Need a wildcard certificate instead? And happen to be using Cloudflare for DNS? Here’s a good article on how to get an API key from Cloudflare so, with more updated info on the Cloudflare API token configuration here on Github.

With SSL key in hand, update the nginx configuration to use the cert for this site. These simple steps using acme are a fast way to get a free SSL certificate for encrypted web traffic.

#nano /usr/local/etc/nginx/sites-enabled/

If you used the above sample configuration, you can just uncomment the SSL lines after ensuring your keys are setup correctly, and make sure the SSL entries map to the location of the key and certificate.

Note about errors: there are at least 6 locations in the above nginx config file where you must replace “” with your own website domain. It’s easy to forget the last entry, updating the socket, because even if that setting is missed the process for this may appear to run fine under another user but would not be able to read/write files in the correct website directory, causing all sorts of errors. In this article we are configuring php-fpm with nginx specifically to running each website in its own process so we have greater control over isolation. If the website is ever compromised by a bad actor hacker, this approach limits the damage zone on a multi-site server.

Restart nginx to take effect.

#service nginx restart

At this point the website is fully functional. It just needs a database, an app and some content.

Step 4, permissions

Let’s make your user can edit all those wonderful websites that will be hosted. Regular users should be able to edit the files their own websites, but only if you add them to the domain’s group otherwise they will not be able to write to the directory.

Add the user robert to the group of each domain like this:

pw group mod -m robert

Step 5 Secure the app’s config files

If you are indeed running WordPress, remember to change permissions on the “wp-config.php” file to keep out those pesky intruders who may have compromised a nearby website on the same host.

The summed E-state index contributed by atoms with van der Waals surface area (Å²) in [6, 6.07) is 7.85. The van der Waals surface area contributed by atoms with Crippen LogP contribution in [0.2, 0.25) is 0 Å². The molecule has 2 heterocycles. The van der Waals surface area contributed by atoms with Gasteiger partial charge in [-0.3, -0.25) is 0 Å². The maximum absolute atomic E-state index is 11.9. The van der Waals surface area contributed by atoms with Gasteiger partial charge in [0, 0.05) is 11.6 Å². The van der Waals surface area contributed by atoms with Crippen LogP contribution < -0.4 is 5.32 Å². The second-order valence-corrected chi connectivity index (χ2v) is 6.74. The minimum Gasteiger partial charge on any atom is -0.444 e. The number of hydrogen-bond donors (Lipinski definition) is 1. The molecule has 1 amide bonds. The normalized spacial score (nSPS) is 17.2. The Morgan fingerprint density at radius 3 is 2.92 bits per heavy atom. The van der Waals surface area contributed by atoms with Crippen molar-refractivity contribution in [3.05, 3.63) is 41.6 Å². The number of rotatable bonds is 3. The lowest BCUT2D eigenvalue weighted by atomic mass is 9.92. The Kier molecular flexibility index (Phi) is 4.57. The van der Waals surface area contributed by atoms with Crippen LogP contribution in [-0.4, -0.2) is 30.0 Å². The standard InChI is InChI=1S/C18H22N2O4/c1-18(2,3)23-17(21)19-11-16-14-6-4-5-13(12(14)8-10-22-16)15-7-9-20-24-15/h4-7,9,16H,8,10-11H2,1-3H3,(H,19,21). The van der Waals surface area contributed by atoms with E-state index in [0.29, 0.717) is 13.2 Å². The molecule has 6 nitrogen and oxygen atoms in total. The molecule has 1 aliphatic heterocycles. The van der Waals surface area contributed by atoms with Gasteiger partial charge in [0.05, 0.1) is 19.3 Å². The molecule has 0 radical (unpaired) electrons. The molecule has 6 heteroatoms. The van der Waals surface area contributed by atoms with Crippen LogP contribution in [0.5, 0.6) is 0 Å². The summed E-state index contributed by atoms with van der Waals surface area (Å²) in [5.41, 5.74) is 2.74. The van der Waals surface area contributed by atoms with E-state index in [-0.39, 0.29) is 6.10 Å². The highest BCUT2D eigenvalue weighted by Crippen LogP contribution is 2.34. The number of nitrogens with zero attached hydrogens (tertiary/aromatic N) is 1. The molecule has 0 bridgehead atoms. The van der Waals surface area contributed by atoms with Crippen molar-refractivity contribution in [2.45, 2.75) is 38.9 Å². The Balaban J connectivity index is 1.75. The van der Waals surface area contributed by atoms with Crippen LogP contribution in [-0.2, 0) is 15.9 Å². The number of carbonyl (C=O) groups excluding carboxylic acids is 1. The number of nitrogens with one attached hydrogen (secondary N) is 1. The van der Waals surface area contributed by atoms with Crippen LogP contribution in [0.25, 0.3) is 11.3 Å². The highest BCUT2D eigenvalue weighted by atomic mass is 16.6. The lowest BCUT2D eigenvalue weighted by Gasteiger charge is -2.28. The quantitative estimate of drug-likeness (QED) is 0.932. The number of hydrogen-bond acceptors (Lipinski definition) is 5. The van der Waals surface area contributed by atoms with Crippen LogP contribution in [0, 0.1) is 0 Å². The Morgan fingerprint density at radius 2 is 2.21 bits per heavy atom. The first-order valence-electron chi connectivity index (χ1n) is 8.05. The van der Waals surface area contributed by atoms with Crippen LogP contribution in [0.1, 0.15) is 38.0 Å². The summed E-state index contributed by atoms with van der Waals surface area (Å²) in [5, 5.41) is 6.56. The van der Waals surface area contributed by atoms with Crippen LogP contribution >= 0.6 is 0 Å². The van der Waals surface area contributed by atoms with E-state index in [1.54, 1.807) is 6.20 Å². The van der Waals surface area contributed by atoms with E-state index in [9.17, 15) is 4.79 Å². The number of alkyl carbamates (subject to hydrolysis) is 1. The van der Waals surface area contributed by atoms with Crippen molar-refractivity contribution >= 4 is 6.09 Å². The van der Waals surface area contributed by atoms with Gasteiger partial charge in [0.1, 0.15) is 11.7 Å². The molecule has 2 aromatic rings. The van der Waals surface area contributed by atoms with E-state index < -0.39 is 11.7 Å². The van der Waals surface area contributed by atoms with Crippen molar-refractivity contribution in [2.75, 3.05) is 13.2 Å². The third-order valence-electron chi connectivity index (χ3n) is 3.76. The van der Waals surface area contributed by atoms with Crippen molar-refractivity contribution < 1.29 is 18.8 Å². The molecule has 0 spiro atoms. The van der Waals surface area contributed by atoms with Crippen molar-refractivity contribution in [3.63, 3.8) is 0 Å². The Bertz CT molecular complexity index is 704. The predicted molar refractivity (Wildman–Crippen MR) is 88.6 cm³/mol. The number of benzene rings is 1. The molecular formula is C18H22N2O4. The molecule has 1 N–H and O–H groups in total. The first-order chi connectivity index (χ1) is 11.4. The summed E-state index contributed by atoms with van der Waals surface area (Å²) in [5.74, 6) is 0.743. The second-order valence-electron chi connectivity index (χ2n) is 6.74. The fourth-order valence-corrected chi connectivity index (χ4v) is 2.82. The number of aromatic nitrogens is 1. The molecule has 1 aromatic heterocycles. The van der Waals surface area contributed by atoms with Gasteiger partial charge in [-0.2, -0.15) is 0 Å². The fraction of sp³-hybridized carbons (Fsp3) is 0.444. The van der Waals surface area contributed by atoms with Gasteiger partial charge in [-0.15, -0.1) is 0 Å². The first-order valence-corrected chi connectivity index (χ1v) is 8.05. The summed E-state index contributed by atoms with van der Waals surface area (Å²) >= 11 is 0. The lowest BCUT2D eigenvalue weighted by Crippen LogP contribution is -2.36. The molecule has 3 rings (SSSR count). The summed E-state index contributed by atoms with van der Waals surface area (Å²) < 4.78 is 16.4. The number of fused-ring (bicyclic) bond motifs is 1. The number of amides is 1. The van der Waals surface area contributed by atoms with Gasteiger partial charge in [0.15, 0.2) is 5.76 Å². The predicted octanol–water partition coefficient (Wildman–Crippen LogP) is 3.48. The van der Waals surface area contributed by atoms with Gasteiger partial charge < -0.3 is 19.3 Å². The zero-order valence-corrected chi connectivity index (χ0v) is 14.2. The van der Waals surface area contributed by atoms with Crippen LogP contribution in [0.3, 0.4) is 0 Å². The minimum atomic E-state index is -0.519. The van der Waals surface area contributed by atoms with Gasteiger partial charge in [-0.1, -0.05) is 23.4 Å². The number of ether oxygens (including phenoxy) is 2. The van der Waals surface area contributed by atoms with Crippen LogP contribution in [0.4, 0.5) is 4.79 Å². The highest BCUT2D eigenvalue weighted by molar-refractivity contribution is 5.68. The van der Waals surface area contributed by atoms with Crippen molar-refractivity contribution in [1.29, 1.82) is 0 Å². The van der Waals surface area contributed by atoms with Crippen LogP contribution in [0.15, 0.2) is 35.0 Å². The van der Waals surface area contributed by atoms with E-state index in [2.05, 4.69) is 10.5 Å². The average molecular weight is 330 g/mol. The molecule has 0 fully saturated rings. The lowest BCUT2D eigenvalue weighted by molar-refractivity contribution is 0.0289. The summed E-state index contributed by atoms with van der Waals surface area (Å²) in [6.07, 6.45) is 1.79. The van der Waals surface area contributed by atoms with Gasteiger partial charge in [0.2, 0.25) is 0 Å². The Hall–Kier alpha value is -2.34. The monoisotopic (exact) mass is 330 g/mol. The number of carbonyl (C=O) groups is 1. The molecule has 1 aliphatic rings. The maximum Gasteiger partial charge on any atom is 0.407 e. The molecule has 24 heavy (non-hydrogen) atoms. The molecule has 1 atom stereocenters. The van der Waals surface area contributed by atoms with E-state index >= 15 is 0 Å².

If you’re not running WordPress, with other applications there is usually a similar config file with the database details saved in plain text so it’s important to set permissions on it to 600, which means read/write access for the website process only and no access by any other user or group.

#chmod 600 /usr/local/www/nginx/

If this is the only website you will ever need to create, have a good life, thanks for reading and goodbye. Otherwise continue on.

Step 6, Create a database for the app

Fortunately, I wrote short article on using MySQL from the command line.

If you have not yet installed MySQL, use the pkg system on FreeBSD and secure the installation berfore creating a database. There are many articles on the web about how to do this.

Step 7, Rinse and repeat

Now rapidly repeat the above steps for every website you want to add. You might have dozens.

  1. Create a new group and a new user, such as
  2. Create config for php-fpm.d with a unique user, group, and socket
  3. Restart php-fpm
  4. Edit nginx config, add an entry for, port 80 only
  5. Restart nginx
  6. Point the website’s DNS A-record to this server’s IP address
  7. Install SSL certificate, update nginx config for SSL, restart nginx
  8. Create database and db user
  9. Install application
  10. Test the web app

Step 6, AIDE filesystem integrity check

Let’s get AIDE running, it’s simple:

#pkg install aide
#nano /usr/local/etc/aide.conf

Edit the config file and ensure your website directories are part of your configuration. At a bare minimum, as your websites:

/usr/local/www/nginx    R-tiger-rmd160-sha1

Then initialize AIDE. This will take a while depending on how many files/directories you have configured.

AIDE does not run as a daemon, run it manually or as a cron job. After it’s initialized, move the database from to aide.db, then create a test file and check to see if AIDE finds it:

#aide --init
#cd /var/db/aide/databases
#mv aide.db
#touch /usr/local/www/nginx/JUST_A_TEST
#aide --check

That’s it. Appreciate any comments or feedback. I update this article regularly.